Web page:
The morning of Dec. 7, 1941, started like any other Sunday at Hawaii's Pearl Harbor Naval Base for 18-year-old Bob Cunningham.

A sailor aboard the USS Vestal, a repair ship moored alongside the battleship Arizona, Cunningham downed a Navy breakfast before heading to the recreation room to relax, play some cards and chat with his shipmates.

It was the last routine activity he would ever experience aboard the Vestal.

Seventy-six years later, Cunningham, now 94 and living in Lake Isabella, still remembers another sailor interrupting to say there appeared to be some sort of practice bombing run happening at nearby Hickam Field.

The sailors scrambled up to the top deck to watch.

As they stood riveted, a dive-bomber made a direct hit on an American plane resting on the tarmac. It exploded in flames.

"Someone said, 'This is for real,'" Cunningham recalled.

And it was. All too real. And the world would never be the same.

The men were called to general quarters — battle stations. And all hell broke loose as Japanese Zeros and other enemy aircraft started taking apart America's Pacific fleet anchored at the Hawaiian port.

The Vestal wasn't built for battle, but it had two 3-inch, 50-caliber guns mounted fore and aft.

"I was assigned to the one on the back," Cunningham said.

The teen sailor, who was born in Los Angeles but came of age in California's interior, watched as the ship's skipper was thrown into the oily water when a massive explosion shook the Arizona. 

Cmdr. Cassin Young would later be awarded the Medal of Honor for swimming back to the ship, reversing an abandon-ship order, and steaming to a location where he was able to sink the ship in 20 feet of water, thereby saving it from total destruction. It would later rejoin the war effort.

The sky was soon black with smoke. The attack could easily have been the precursor to a ground invasion, but no one knew for sure. The young sailor was operating on pure adrenaline.

But his memories of that long-ago day are jumbled, uneven, and muted by the mist of time.

"I'm surprised at myself," he said. "I didn't get fearful about what was going on. Why wasn't I afraid?"

Cunningham was struck in the back during the one-sided battle, possibly by hot shrapnel. But when he went to sick bay, he saw men with limbs missing, part of a man's head gone.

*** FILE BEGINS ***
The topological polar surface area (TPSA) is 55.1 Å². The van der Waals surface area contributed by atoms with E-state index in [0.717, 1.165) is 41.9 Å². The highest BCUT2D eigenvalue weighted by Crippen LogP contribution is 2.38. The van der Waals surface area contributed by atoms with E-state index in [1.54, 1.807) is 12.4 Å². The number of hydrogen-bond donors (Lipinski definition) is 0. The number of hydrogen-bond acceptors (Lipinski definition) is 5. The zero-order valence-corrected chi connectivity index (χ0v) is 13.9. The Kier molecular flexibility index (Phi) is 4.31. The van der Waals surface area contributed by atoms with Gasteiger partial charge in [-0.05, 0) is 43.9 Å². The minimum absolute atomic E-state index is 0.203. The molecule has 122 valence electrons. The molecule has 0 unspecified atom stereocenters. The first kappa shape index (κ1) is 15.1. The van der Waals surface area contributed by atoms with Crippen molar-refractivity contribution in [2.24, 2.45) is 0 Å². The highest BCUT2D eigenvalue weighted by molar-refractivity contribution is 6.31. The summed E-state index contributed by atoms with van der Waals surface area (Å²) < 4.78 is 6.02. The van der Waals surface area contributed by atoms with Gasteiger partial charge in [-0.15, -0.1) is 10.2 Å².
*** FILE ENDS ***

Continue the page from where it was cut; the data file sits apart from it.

He backed out of the room.

"I certainly didn't need the attention," he said. And he refused to divert medical care away from anyone who needed it more.

Before the attack, international tensions between the United States and Japan had been running high, so when Cunningham and his shipmates saw the rising sun insignia on the sides of the fighters and torpedo planes flying overhead, they must have realized the Asian nation had launched a strike on America's Pacific fleet.

The United States was about to join the Allied effort in World War II, an epic struggle against Nazi fascism and Japanese military expansionism. The sleeping giant had indeed been awakened.

"Guys like Mr. Cunningham have lived part of our history," said Dick Taylor, a Marine veteran and director of the Kern County Veteran Services Department. "He was a 17-, 18-, 19-year-old kid doing his thing, the courage part of the war effort.

"He's a snapshot in time," Taylor said.

And, as probably the last surviving veteran of Pearl Harbor in Kern County, he offers a living, breathing connection to that critical moment in the nation's history.

But Pearl Harbor doesn't define Cunningham. He served four years in the Navy Reserves, although he was never deployed overseas again. He went on to marry and helped raise three children.

After more than 51 years of marriage, he lost his wife, Gertrude, in 1993. His second wife, Edna, succumbed to cancer after nearly 10 years of wedded bliss. And while his third wife, Daisy, is still living, she suffered a stroke and is in a 24-hour care facility in Tulare County.

He has been a mailman, a church minister, a city council member and even served one year as the mayor of Bell Gardens in Southern California.

"I do well for my age," he said. "I still drive and go where and when I want."

And he's happy.

"I like people," he said. "I like being around people."

He's been "saved" for 72 years. And he says he's been fortunate to have known the women in his life. "All good Christian women," he said.

He drives to Visalia occasionally to attend church and visit Daisy. 

"I enjoy life," he said.

Thursday night Cunningham will serve his community again, this time as grand marshall of the Bakersfield Christmas Parade.

Merry Christmas, Mr. Cunningham. And many more.

(1) comment

rtguy53

It’s amazing to me to think that Mr. Cunningham may be the last living WWII veteran from Kern County. My own father, Army Captain Harold E. Bell, a veteran of the war stationed in the Philippines, would have turned 100 years old this past September. An Illinois native, he returned from the war to raise a family in first Tulare, then Kern County. In 1953, when I came along, there must have been thousands of WWII veterans in Kern County. How time does fly, eh Mr. Mayer?

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